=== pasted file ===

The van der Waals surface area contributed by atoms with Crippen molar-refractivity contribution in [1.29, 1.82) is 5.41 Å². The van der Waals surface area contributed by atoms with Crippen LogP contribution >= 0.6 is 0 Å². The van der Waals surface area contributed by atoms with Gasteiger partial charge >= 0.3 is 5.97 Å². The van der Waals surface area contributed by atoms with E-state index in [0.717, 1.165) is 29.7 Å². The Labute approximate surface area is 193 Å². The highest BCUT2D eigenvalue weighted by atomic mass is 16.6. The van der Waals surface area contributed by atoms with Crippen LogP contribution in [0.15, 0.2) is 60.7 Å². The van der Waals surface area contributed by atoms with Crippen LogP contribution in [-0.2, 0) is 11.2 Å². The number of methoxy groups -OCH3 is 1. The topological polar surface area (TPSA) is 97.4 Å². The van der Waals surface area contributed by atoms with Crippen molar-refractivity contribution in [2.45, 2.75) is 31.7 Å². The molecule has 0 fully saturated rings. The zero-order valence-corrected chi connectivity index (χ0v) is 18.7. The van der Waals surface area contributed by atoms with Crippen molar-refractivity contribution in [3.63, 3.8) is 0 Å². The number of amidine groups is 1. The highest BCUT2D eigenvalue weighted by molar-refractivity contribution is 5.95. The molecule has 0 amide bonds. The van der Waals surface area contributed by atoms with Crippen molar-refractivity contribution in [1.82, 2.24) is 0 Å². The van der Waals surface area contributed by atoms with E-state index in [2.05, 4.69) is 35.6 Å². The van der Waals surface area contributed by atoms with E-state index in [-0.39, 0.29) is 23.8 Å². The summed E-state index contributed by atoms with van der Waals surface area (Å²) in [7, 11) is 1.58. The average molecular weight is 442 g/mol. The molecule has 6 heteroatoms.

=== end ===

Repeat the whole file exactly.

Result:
The van der Waals surface area contributed by atoms with Crippen molar-refractivity contribution in [1.29, 1.82) is 5.41 Å². The van der Waals surface area contributed by atoms with Crippen LogP contribution >= 0.6 is 0 Å². The van der Waals surface area contributed by atoms with Gasteiger partial charge >= 0.3 is 5.97 Å². The van der Waals surface area contributed by atoms with E-state index in [0.717, 1.165) is 29.7 Å². The Labute approximate surface area is 193 Å². The highest BCUT2D eigenvalue weighted by atomic mass is 16.6. The van der Waals surface area contributed by atoms with Crippen LogP contribution in [0.15, 0.2) is 60.7 Å². The van der Waals surface area contributed by atoms with Crippen LogP contribution in [-0.2, 0) is 11.2 Å². The number of methoxy groups -OCH3 is 1. The topological polar surface area (TPSA) is 97.4 Å². The van der Waals surface area contributed by atoms with Crippen molar-refractivity contribution in [2.45, 2.75) is 31.7 Å². The molecule has 0 fully saturated rings. The zero-order valence-corrected chi connectivity index (χ0v) is 18.7. The van der Waals surface area contributed by atoms with Crippen molar-refractivity contribution in [3.63, 3.8) is 0 Å². The number of amidine groups is 1. The highest BCUT2D eigenvalue weighted by molar-refractivity contribution is 5.95. The molecule has 0 amide bonds. The van der Waals surface area contributed by atoms with Crippen molar-refractivity contribution in [1.82, 2.24) is 0 Å². The van der Waals surface area contributed by atoms with E-state index in [2.05, 4.69) is 35.6 Å². The van der Waals surface area contributed by atoms with E-state index in [-0.39, 0.29) is 23.8 Å². The summed E-state index contributed by atoms with van der Waals surface area (Å²) in [7, 11) is 1.58. The average molecular weight is 442 g/mol. The molecule has 6 heteroatoms.